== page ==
As vaping has grown in popularity in the past couple of years, so has the number of independent studies of it. While the consensus among researchers is that more investigation is required before coming to any concrete conclusions about the health effects of e-cigarette coils and vaping in general, the amount of literature indicating possible risks is growing.

A study released in January by the National Academy of Sciences found that e-cigarette smoke may cause damage to DNA and hinder DNA repair. The researchers said they need more data to confirm their findings, but if authenticated, they could indicate an increase in the risk of lung cancer, bladder cancer and heart disease.

A University of California, San Francisco, study found an association between the daily use of e-cigarettes and the odds of having a heart attack.

On top of that, according to highlights of a report by the National Academies of Sciences, Engineering and Medicine, evidence “suggests that e-cigarettes are not without biological effects in humans” and the “use of e-cigarettes results in dependence on the devices, though with apparently less risk and severity than that of combustible tobacco cigarettes.”

Less danger

Both Carlson and Renswick acknowledge that vaping likely affects health in some way. But, they argue, it’s not as bad as inhaling the smoke from burning tobacco.

Like Carlson, Renswick said that she felt significantly healthier within weeks of switching to vaping from smoking.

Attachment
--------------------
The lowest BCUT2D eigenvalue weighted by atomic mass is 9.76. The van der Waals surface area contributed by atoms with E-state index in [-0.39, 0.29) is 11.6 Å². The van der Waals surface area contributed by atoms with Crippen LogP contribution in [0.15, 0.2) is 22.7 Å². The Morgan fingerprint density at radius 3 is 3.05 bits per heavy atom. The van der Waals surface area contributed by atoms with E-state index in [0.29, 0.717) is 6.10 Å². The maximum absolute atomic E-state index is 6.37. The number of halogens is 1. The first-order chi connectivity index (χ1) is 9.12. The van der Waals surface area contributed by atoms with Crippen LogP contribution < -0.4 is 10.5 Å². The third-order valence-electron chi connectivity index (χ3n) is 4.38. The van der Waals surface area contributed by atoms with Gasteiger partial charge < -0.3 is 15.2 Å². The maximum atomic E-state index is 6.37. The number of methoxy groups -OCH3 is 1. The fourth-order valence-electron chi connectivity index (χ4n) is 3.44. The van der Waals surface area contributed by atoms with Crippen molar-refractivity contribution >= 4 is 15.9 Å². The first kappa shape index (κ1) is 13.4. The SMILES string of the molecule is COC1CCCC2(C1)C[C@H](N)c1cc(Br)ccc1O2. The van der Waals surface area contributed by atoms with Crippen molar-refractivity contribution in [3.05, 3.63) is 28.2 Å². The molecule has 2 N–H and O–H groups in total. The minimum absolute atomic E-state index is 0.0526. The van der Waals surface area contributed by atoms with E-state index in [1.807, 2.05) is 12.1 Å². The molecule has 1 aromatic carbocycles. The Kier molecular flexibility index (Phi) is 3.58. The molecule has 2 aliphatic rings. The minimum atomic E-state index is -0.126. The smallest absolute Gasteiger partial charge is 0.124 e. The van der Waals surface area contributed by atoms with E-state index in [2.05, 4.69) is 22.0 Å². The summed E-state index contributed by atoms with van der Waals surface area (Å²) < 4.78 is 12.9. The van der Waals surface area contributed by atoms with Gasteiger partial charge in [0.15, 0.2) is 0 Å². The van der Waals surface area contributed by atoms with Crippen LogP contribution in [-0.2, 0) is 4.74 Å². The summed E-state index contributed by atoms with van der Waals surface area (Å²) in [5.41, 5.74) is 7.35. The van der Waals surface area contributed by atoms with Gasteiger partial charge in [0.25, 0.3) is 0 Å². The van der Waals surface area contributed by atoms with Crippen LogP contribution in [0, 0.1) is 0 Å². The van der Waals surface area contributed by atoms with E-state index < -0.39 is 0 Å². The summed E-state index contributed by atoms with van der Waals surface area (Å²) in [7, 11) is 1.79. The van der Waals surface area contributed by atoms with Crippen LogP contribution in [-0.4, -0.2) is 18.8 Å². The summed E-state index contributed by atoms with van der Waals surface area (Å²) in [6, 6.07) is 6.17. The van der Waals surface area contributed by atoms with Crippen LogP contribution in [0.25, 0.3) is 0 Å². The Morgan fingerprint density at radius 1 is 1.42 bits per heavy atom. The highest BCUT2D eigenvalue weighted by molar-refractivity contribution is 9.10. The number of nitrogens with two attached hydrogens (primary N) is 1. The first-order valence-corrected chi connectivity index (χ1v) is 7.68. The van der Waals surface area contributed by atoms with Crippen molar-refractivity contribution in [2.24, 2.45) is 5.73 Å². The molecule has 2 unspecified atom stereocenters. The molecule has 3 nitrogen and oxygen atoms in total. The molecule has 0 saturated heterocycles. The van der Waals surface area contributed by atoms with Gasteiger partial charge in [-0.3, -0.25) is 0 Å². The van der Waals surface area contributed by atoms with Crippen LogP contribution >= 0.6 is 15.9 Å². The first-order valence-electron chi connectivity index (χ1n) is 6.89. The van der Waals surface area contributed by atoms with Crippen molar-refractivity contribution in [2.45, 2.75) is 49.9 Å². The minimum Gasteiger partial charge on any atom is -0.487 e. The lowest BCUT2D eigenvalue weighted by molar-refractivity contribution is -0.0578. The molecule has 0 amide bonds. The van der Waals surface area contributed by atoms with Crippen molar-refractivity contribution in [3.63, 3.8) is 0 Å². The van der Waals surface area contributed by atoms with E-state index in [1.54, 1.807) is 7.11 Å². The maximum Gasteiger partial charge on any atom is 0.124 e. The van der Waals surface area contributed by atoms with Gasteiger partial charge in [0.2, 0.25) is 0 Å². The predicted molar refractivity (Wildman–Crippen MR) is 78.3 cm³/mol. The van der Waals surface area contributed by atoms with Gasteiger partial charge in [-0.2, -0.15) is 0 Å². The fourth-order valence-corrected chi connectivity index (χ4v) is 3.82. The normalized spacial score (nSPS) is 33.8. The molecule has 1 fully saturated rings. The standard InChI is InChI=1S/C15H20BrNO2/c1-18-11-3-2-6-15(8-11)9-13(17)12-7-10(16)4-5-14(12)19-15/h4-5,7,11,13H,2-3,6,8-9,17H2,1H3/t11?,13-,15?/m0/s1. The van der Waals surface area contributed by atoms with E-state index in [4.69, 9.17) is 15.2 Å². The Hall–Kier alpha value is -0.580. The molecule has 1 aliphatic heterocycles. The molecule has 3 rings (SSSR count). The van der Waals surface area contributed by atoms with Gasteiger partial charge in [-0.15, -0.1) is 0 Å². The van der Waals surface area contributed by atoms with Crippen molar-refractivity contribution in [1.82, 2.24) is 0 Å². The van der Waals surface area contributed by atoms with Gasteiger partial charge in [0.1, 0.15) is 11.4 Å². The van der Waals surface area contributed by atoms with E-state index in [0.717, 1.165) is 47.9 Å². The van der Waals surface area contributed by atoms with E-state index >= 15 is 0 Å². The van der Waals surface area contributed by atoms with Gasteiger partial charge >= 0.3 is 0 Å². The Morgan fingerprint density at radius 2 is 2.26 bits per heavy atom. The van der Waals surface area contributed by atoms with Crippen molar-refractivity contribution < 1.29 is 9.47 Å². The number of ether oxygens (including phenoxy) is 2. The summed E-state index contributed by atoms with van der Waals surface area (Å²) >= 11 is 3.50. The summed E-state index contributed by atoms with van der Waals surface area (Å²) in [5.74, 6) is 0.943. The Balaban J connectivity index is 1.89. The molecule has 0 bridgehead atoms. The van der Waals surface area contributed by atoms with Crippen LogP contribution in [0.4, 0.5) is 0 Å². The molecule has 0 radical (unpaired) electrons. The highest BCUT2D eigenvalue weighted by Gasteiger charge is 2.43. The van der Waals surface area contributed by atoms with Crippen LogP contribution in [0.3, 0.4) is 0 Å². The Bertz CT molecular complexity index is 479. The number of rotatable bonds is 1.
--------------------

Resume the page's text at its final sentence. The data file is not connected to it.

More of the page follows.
“In cigarettes, there are thousands of carcinogens,” Renswick said. She said the only ingredients in vape liquid are propylene glycol, vegetable glycerin, nicotine and artificial flavoring. “But that’s all there is to it.”

Carlson agreed.

“It might be bad for you in a different way, but at least you’re not inhaling all those carcinogens,” she said. She predicted that e-cigarette users will weigh the odds between the known dangers of tobacco and the unconfirmed potential ones of vaping, and unless research comes out saying vaping is absolutely terrible for health, its popularity will continue.

“I don’t think people are going to stop, because they’re already willing to risk it,” she said.

In Renswick’s opinion, vaping is still worth it even in the midst of all of this new research. “I do believe the pros outweigh the cons,” she said. “I’ve been doing this for about three years now, and I haven’t really noticed any negative side effect from it. Like in my lungs, my breathing … nothing, at least compared to cigarettes.”

Phoebe Deutsch said that vaping changed her life. Deutsch, 22, started smoking when she was 14, and for years she smoked cigarettes every 20 to 30 minutes. Shortly after her 21st birthday, she met Renswick, who told her more about vaping and helped her purchase vaping equipment.

“Within three months, I had no desire to smoke cigarettes anymore,” Deutsch said, describing how her anxiety, chest pains, heart palpitations and other health problems have subsided greatly since she started vaping instead of smoking. “I definitely felt addicted to cigarettes, and I don’t feel addicted to vaping.”

As with Carlson and Renswick, the possibility of health risks associated with vaping doesn’t concern Deutsch.

“I’m not worried about it, because regardless if it’s harmful, it’s better than smoking. That’s been proven,” Deutsch said. “I’m helping myself. I’m better and healthier, and that’s what really matters.”

She said more research and education surrounding vaping are necessary for reaching more concrete findings rather than adhering to diluted truths or inconclusive evidence.

“The more research, the better, for sure,” Renswick agreed.

 

Lauren Otto is a University of Minnesota student on assignment for the Star Tribune.